like is done above between the ``bar()`` and ``bar2()`` methods.
Passing by-reference is permitted in the function declaration only:
- /\*\* \* Documentation Block Here */ class Foo { /*\* \* Documentation
-Block Here \*/ public function bar(&$baz) { } }
+::
+
+ /**
+ * Documentation Block Here
+ */
+ class Foo
+ {
+ /**
+ * Documentation Block Here
+ */
+ public function bar( &$baz )
+ {
+
+ }
+ }
Call-time pass by-reference is prohibited. The return value must not be
enclosed in parentheses. This can hinder readability and can also break
code if a method is later changed to return by reference.
- /\*\* \* Documentation Block Here */ class Foo { /*\*
- \* WRONG
- \*/
- public function bar() { return($this->bar); }
-
::
- /**
- * RIGHT
- */
- public function bar()
+ /**
+ * Documentation Block Here
+ */
+ class Foo
{
- return $this->bar;
+ /**
+ * WRONG
+ */
+ public function bar()
+ {
+ return( $this->bar );
+ }
+
+ /**
+ * RIGHT
+ */
+ public function bar()
+ {
+ return $this->bar;
+ }
}
-}
-
Function arguments are separated by a single trailing space after the
comma delimiter. This is an example of an acceptable function call for a
function that takes three arguments:
- threeArguments(1, 2, 3);
+::
+
+ threeArguments( 1, 2, 3 );
Call-time pass by-reference is prohibited. See above for the proper way
to pass function arguments by-reference. For functions whose arguments
permitted arrays, the function call may include the array construct and
can be split into multiple lines to improve readability. In these cases,
the standards for writing arrays still apply:
- threeArguments(array(1, 2, 3), 2, 3);
+::
+
+ threeArguments( array( 1, 2, 3 ), 2, 3 );
-threeArguments(array(1, 2, 3, 'Framework', 'Doctrine', 56.44, 500), 2,
-3);
+ threeArguments( array( 1, 2, 3, 'Framework',
+ 'Doctrine', 56.44, 500 ), 2, 3 );
------------------
Control Statements
@@ -373,23 +458,48 @@ the same line as the conditional statement. The closing brace is always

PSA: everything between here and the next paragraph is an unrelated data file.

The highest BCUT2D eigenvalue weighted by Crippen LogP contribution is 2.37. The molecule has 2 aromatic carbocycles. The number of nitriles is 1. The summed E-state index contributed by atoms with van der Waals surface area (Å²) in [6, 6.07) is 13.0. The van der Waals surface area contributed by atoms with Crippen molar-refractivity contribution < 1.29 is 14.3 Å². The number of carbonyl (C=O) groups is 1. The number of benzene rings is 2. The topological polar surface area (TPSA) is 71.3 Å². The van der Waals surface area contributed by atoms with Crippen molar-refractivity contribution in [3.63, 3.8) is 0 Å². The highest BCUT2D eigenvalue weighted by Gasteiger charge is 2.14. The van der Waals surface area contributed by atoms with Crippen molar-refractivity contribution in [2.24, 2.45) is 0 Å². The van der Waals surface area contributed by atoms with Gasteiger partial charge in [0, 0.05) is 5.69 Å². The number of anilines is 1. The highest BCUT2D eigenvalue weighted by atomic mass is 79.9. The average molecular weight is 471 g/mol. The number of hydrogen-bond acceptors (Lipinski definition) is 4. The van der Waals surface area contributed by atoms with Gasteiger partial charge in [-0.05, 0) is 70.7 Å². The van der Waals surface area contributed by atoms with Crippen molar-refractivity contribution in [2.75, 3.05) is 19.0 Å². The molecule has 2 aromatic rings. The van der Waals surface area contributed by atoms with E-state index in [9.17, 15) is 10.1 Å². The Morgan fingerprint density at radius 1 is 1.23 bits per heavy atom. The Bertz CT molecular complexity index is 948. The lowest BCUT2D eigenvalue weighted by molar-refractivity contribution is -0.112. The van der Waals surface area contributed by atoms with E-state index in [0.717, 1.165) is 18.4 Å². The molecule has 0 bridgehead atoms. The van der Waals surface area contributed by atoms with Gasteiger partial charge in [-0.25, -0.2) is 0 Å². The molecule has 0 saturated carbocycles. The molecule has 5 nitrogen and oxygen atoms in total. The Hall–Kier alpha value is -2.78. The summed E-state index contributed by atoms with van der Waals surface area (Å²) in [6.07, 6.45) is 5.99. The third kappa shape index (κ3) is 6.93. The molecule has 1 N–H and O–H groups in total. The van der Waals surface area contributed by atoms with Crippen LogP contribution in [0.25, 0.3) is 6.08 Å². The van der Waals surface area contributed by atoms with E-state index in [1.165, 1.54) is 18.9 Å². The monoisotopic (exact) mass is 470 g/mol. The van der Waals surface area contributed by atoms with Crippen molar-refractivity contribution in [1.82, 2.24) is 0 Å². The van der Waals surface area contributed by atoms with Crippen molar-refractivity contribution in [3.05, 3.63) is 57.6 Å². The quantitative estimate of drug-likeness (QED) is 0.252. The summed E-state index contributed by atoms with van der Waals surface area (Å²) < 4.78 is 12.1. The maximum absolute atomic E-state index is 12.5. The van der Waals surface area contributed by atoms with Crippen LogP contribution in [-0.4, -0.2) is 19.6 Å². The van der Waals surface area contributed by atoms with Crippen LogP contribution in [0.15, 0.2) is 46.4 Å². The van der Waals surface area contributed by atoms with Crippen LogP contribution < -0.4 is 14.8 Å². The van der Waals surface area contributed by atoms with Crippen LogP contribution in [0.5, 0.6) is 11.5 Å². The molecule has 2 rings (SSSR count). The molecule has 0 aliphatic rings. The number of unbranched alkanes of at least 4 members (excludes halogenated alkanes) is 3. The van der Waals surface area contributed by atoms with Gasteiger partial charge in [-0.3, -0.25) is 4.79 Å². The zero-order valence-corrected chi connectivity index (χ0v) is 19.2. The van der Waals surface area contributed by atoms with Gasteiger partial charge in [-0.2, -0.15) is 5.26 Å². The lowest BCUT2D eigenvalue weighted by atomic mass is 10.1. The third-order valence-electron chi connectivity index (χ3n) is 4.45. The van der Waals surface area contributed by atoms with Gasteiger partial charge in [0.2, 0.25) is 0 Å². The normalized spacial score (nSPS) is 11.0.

written on its own line. Any content within the braces must be indented
four spaces.
- if ($foo != 2) { $foo = 2; }
+::
+
+ if ( $foo != 2 )
+ {
+ $foo = 2;
+ }
For if statements that include elseif or else, the formatting must be as
in these examples:
- if ($foo != 1) { $foo = 1; } else {
- $foo = 3; }
+::
-if ($foo != 2) { :code:`foo = 2; } elseif (`\ foo == 1) { $foo = 3; }
-else {
- $foo = 11; }
+ if ( $foo != 1 )
+ {
+ $foo = 1;
+ }
+ else
+ {
+ $foo = 3;
+ }
+
+ if ( $foo != 2 )
+ {
+ $foo = 2;
+ }
+ elseif ( $foo == 1 )
+ {
+ $foo = 3;
+ }
+ else
+ {
+ $foo = 11;
+ }
When ! operand is being used it must use the following formatting:
- if ( ! $foo) {
+::
+
+ if ( ! $foo )
+ {
-}
+ }
Control statements written with the switch construct must have a single
space before the opening parenthesis of the conditional statement, and
@@ -398,8 +508,18 @@ the switch statement must be indented four spaces. Content under each
case statement must be indented an additional four spaces but the breaks
must be at the same indentation level as the case statements.
- switch ($case) { case 1: case 2: break; case 3: break; default: break;
-}
+::
+
+ switch ( $case )
+ {
+ case 1:
+ case 2:
+ break;
+ case 3:
+ break;
+ default:
+ break;
+ }
The construct default may never be omitted from a switch statement.
@@ -411,7 +531,7 @@ Documentation Format:
All documentation blocks ("docblocks") must be compatible with the
phpDocumentor format. Describing the phpDocumentor format is beyond the
-scope of this document. For more information, visit: http://phpdoc.org/
+scope of this document. For more information, visit: `http://phpdoc.org/ <http://phpdoc.org/>`
Every method, must have a docblock that contains at a minimum:
@@ -424,19 +544,27 @@ Every method, must have a docblock that contains at a minimum:
If a function/method may throw an exception, use @throws:
- /\* \* Test function \* \* @throws Doctrine\_Exception \*/ public
-function test() { throw new Doctrine\_Exception('This function did not
-work'); }
+::
+
+ /*
+ * Test function
+ *
+ * @throws Doctrine_Exception
+ */
+ public function test()
+ {
+ throw new Doctrine_Exception('This function did not work');
+ }
==========
Conclusion
==========
-This is the last chapter of //Doctrine ORM for PHP - Guide to Doctrine
-for PHP//. I really hope that this book was a useful piece of
+This is the last chapter of **Doctrine ORM for PHP - Guide to Doctrine
+for PHP**. I really hope that this book was a useful piece of
documentation and that you are now comfortable with using Doctrine and
will be able to come back to easily reference things as needed.
As always, follow the Doctrine :)
-Thanks, Jon
+Thanks, Jon